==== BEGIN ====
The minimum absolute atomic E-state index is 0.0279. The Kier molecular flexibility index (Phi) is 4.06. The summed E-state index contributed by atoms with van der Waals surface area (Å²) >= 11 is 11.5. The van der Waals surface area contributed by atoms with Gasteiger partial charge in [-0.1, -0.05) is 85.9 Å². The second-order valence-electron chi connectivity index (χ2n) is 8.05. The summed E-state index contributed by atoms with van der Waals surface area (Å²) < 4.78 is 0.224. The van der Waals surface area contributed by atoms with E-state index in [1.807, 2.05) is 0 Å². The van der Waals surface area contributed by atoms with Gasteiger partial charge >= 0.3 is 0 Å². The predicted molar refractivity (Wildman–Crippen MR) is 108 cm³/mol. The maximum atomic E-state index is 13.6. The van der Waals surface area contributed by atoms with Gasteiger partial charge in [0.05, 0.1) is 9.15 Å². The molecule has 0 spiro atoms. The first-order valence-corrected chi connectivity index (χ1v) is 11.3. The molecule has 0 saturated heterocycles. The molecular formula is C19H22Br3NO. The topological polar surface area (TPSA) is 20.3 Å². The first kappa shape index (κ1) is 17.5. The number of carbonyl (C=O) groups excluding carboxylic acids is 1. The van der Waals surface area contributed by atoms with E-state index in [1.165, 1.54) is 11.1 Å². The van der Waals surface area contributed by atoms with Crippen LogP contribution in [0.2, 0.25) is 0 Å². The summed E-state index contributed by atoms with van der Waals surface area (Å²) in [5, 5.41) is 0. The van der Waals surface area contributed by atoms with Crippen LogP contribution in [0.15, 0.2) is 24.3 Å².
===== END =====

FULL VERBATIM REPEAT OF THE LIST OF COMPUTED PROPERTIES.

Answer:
The minimum absolute atomic E-state index is 0.0279. The Kier molecular flexibility index (Phi) is 4.06. The summed E-state index contributed by atoms with van der Waals surface area (Å²) >= 11 is 11.5. The van der Waals surface area contributed by atoms with Gasteiger partial charge in [-0.1, -0.05) is 85.9 Å². The second-order valence-electron chi connectivity index (χ2n) is 8.05. The summed E-state index contributed by atoms with van der Waals surface area (Å²) < 4.78 is 0.224. The van der Waals surface area contributed by atoms with E-state index in [1.807, 2.05) is 0 Å². The van der Waals surface area contributed by atoms with Gasteiger partial charge >= 0.3 is 0 Å². The predicted molar refractivity (Wildman–Crippen MR) is 108 cm³/mol. The maximum atomic E-state index is 13.6. The van der Waals surface area contributed by atoms with Gasteiger partial charge in [0.05, 0.1) is 9.15 Å². The molecule has 0 spiro atoms. The first-order valence-corrected chi connectivity index (χ1v) is 11.3. The molecule has 0 saturated heterocycles. The molecular formula is C19H22Br3NO. The topological polar surface area (TPSA) is 20.3 Å². The first kappa shape index (κ1) is 17.5. The number of carbonyl (C=O) groups excluding carboxylic acids is 1. The van der Waals surface area contributed by atoms with E-state index in [1.165, 1.54) is 11.1 Å². The van der Waals surface area contributed by atoms with Crippen LogP contribution in [0.2, 0.25) is 0 Å². The summed E-state index contributed by atoms with van der Waals surface area (Å²) in [5, 5.41) is 0. The van der Waals surface area contributed by atoms with Crippen LogP contribution in [0.15, 0.2) is 24.3 Å².